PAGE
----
Baltinglass Hill: Ireland’s Forgotten Gobekli Tepi?
Resting high upon the hills of Wicklow lies buried one of the most remarkable Neolithic sites in all of Europe. Strangely, even today many people are unaware of its existence.
Baltinglass Hill is one of the world’s most important archaeological sites consisting of what many believe to be an ancient observatory, a ruined stone circle, and structures which up until recently were called ‘tombs’ but are now much more likely to be ceremonial sites aligning the earth to the stars.
There are also structures and huge rectangular pillar-type slabs protruding from the earth around the ruins, some containing carvings which cannot be seen properly because they are still buried. These unexamined stones stretch across and down through the fields and woods from Baltinglass and lead towards Boleycarrigeen Stone Circle.
Stone at Baltinglass Hill, Wicklow, Ireland. (Photo © David Halpin)
Links to Stellar Gods and Goddesses
At the foot of the Baltinglass complex in the opposite direction lie what may have once been huge entrance stones inscribed with markings that look similar to middle-east and Eurasian carvings.
Perhaps most impressive, in terms of what we can currently examine, is a magnificent ceremonial stone basin within one of the grottos at the pinnacle of the hill. Perhaps this granite font had a shamanistic purpose and was filled with psychoactive substances and would have been consumed during ritual ceremonies. This would also align to particular constellations illuminating the hillside where part of the astrotheological belief systems of the Druids meant that a particular star or astral body would infuse a ritual preparation with its link to stellar gods and goddesses.
(Photo © David Halpin)
Initially associated with Hill Forts, Baltinglass is now proving to be a much more enigmatic and important group of structures.
A common misconception amongst many people is that the Celts were the builders of Ireland’s great stone circles and monuments such as Newgrange, but this is not the case. The Celts arrival in Ireland, commonly agreed to be roughly 500 BC, is closer in time to us today than it is to the construction of Newgrange, for example.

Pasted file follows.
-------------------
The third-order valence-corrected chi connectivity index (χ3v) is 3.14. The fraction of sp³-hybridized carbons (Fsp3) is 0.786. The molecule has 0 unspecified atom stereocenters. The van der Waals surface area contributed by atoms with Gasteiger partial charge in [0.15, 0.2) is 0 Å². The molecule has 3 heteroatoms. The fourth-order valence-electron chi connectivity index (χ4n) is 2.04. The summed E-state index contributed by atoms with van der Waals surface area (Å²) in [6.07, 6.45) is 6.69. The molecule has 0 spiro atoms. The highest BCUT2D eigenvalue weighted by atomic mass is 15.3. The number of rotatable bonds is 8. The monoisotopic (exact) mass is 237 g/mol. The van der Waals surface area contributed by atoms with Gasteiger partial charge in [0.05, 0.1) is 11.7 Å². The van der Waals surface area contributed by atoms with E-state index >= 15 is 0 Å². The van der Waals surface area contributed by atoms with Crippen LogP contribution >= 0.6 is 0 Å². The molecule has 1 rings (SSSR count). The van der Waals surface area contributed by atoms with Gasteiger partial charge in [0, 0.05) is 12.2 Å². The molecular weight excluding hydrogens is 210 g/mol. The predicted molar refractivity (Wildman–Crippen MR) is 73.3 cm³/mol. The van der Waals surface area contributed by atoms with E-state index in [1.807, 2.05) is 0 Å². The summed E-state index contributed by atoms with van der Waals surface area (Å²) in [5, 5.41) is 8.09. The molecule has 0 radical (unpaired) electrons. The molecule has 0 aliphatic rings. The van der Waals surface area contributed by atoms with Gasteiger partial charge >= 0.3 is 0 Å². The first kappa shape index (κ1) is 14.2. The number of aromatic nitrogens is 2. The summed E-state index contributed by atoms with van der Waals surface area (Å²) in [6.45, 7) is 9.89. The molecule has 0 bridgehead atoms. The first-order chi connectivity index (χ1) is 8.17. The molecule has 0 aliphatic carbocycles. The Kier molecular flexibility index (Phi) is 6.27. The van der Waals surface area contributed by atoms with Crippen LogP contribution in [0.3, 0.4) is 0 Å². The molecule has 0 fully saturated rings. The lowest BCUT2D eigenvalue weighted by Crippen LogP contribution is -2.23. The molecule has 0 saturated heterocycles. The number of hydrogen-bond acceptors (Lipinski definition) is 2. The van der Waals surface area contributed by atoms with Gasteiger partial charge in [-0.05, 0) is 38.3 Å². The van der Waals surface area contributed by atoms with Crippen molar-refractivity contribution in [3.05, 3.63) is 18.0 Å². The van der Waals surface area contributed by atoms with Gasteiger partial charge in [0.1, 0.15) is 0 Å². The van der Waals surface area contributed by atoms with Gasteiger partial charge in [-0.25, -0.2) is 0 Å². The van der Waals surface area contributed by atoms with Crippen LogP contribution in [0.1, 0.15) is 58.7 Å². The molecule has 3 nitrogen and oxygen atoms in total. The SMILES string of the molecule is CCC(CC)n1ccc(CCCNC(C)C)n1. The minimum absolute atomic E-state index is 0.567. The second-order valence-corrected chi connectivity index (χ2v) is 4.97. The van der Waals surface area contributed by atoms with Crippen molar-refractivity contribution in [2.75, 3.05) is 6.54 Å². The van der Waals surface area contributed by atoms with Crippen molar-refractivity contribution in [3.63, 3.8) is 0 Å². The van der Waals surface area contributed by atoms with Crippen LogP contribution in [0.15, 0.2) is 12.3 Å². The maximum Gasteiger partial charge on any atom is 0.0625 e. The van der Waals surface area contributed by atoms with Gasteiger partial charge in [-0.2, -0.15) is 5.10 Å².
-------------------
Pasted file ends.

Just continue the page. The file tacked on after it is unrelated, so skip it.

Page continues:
Newgrange passage tombs, a prehistoric monument in Ireland, built during the Neolithic period around 3000 BC to 2500 BC. It is older than Stonehenge or the Giza Pyramids. ( Public Domain )
Many people in Ireland around 3500 BC were in fact from the southern Mediterranean and Eurasia which was proven as recently as December 2015 by Trinity College, Dublin and Queens University, Belfast.
Tantalisingly, a discovery by Dr Marion Dowd, an archaeologist at IT Sligo, and Dr Ruth Carden, a Research Associate with the National Museum of Ireland has shown that Ireland was populated much earlier than initially believed, and this allows us to anticipate much more exciting discoveries in the future in relation to who Ireland’s first people actually were.
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Perhaps many of Ireland stone circles and monuments such as Baltinglass do not belong to the Neolithic at all and in fact connect more to the time of Gobekli Tepi in the Mesolithic; the DNA certainly allows for this possibility, in fact it positively screams it out at us. However, the question would then have to be asked: do we have any similar themes or alignments to back this theory up?
Gobekli Tepi is currently dated to before 9000 BC, but with earlier levels still to be excavated this date will be pushed back in the near future. Currently, there are two main cases for constellation alignment; Orion and Cygnus.
Gobekli Tepe, found in the Southeastern Anatolia Region of modern-day Turkey, has been dated to before 9000 BC. ( CC BY-SA 3.0 )
Another reason to abandon the hill fort association is that Baltinglass Hill has no water supply, no weapons have been found, and evidence shows the populations did not fight in the way we are accustomed to seeing in movies, such as storming a structure from below. In fact, populations at this time were quite fragmented, and it is estimated that the population in Ireland was roughly 100,000 people, which is aligned to levels throughout the Neolithic.
Perhaps the most telling factor of all when it comes to the importance and breadth of Baltinglass as a ceremonial center is the extension of further stone circles and Dolmens overlooked by the hill itself.